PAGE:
Issue 158: Data of 400 000 students exposed, 1 million sites affected by plugin vulnerabilities, views on GraphQL

This week, we have news on a breach affecting 400 000 users of a popular German school app, and another vulnerability in a popular WordPress plugin. In addition, there’s a thought-provoking opinion piece on the value of GraphQL on public interfaces, and an article featuring nine useful API testing tools.

Breach: Sensitive data of 400 000 German students exposed by API flaw

Last week, the news broke of a breach on a popular German student community app, Scoolio, discovered by security researcher Lilith Wittmann. Conservative estimates put the number of affected students to 400 000 students, but how Scoolio creates user accounts throws some uncertainty to the exact figure here.

Wittman describes (in German) how she was able to exploit the Scoolio API to retrieve sensitive user data, such as:

  • User nicknames
  • User and parent email addresses
  • GPS location of last app use
  • Name of school and class
  • Personality traits like origin, religion, sexuality

Below shows an example of the type of user information leaked:

It took the developers of Scoolio just over a month to deploy a fix for the issue, but they were gracious enough to publicly thank Wittman for her responsible disclosure.

The precise nature of the vulnerability was not disclosed, but it would appear that this may be an example of API1:2019 — Broken object level authorization, based on the UUIDs of accounts.

Vulnerability: OptinMonster WordPress plugin affects 1 million sites

Another week, another vulnerability affecting users of WordPress, this time in a popular marketing plugin called OptinMonster. The vulnerability is similar to previous plugin vulnerabilities we have seen: API endpoints exposed by the plugin were not properly secured, allowing an attacker to compromise the deployment.

The vulnerability was discovered by the Wordfence team, who swiftly moved swiftly to protect their affected customers, and advised OptinMonster, who responded equally swiftly and patched the issue in version 2.6.5 of the plugin.

It turned out that many of the REST API endpoints were not securely implemented, which allowed attackers multiple pathways to access an affected installation. The most serious was the endpoint /wp-json/omapp/v1/support which actually disclosed an API key used to make requests to the OptinMonster website. An attacker could easily use this API key to make changes to any campaigns associated with it, including potentially embedding dangerous JavaScript code.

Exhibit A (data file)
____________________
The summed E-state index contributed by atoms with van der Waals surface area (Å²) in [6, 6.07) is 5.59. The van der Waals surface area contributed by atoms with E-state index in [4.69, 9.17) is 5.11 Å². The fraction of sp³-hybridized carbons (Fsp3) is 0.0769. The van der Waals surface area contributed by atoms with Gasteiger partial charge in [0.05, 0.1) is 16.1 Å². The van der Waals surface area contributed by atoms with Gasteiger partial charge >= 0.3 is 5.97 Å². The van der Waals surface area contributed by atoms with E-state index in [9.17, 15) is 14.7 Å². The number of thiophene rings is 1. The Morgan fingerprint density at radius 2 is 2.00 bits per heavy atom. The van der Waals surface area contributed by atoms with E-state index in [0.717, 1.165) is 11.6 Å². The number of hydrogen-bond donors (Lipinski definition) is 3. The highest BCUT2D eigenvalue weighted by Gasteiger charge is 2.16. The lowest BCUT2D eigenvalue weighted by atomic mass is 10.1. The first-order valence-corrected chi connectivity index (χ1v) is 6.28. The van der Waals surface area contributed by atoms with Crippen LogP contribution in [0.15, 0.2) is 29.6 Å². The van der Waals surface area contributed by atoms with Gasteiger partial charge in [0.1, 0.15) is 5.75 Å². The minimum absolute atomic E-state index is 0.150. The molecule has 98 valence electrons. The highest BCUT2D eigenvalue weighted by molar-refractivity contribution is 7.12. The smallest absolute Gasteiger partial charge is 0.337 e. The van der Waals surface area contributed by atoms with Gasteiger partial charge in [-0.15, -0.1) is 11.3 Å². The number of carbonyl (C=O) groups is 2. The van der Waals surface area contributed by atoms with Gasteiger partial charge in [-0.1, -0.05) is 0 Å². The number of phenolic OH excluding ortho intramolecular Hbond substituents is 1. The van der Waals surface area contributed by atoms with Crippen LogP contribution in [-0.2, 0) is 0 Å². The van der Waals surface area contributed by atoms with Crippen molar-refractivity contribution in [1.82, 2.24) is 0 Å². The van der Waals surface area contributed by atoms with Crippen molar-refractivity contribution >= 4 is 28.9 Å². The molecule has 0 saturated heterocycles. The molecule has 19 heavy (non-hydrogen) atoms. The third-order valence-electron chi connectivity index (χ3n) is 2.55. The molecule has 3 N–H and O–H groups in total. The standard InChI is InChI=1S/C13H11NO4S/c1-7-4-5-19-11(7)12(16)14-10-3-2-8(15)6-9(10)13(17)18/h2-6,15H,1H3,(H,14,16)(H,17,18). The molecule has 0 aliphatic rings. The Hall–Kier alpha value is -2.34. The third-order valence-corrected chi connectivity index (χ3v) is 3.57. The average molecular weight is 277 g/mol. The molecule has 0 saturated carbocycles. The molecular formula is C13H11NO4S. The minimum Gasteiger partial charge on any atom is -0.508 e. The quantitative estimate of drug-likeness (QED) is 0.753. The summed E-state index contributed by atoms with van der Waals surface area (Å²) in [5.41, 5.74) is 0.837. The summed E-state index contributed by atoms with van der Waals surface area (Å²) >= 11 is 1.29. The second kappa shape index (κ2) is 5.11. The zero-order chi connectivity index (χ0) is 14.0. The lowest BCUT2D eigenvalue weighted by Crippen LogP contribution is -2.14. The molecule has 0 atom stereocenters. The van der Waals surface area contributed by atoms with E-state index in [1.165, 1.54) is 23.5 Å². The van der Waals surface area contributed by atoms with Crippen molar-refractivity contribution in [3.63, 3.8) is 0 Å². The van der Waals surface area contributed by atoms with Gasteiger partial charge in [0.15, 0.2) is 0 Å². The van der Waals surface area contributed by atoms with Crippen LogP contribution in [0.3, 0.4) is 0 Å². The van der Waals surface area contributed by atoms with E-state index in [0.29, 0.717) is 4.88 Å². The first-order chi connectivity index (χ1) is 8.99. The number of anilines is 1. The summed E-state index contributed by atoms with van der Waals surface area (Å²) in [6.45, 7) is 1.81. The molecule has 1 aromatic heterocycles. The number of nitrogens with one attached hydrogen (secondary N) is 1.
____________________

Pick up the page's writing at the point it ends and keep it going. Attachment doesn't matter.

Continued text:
As we have seen with similar plugin vulnerabilities in WordPress, it tends to originate in how the permissions_callback method is implemented. WordPress core triggers this callback to allow the plugin to validate the API request, typically by performing checks on the authentication and authorization of the caller. Unfortunately, the implementation in the OptinMonster case left a lot to be desired, as there was no attempt at checking the caller’s permissions. All that was required was that the caller was logged in and had a valid API key! A good example of API5:2019 — Broken function level authorization.

The key takeaway here is for API developers to ensure that all API callers are fully authorized for the API endpoints being called.

Opinion: GraphQL is not meant to be exposed over the internet

Previously, we have featured Jens Neuse’s view on hardening and securing GraphQL implementations. This week, he is back discussing GraphQL in a provocative article that suggests that GraphQL should not be exposed over the internet!

According to Neuse, in many cases GraphQL is an unnecessary indulgence that is not required from a technical perspective and adds to risk exposure. Typically the benefits of GraphQL only manifest for the so-called ‘unicorns’ like Facebook and GitHub. Neuse’s advice is to consider if you really need GraphQL at all.

Neuse recommends that a security review of risks should be conducted if GraphQL be used at all, paying special attention to the following:

  • How secure are the libraries upon which your endpoint is built?
  • Do you understand how they work and what limitations they may have?
  • Are you inadvertently exposing your API even if you disable the visual GraphQL playground?
  • Are you enabling the introspection query which could leak sensitive information like the underlying data schema?
  • Are you aware of schema traversal attacks?

Anyone considering a GraphQL implementation would do well to read and understand this article, as well as its prequel. As Neuse concludes with tongue firmly in cheek:

If you want to be 100% safe, you should consider unplugging the network cable. However, this comes with some inconvenient drawbacks.”

Guide: Nine online API testing tools

Last but not least this week is a quick read from Idowu Omisola on nine online API testing tools.

The article covers some of the industry-standard tools, such as Postman and Swagger Inspector, but also features some lesser-known tools like the excellent Paw for MacOS users and the updated Fiddler Everywhere from Telerik.

All in all, a useful guide for any API tester or hacker.

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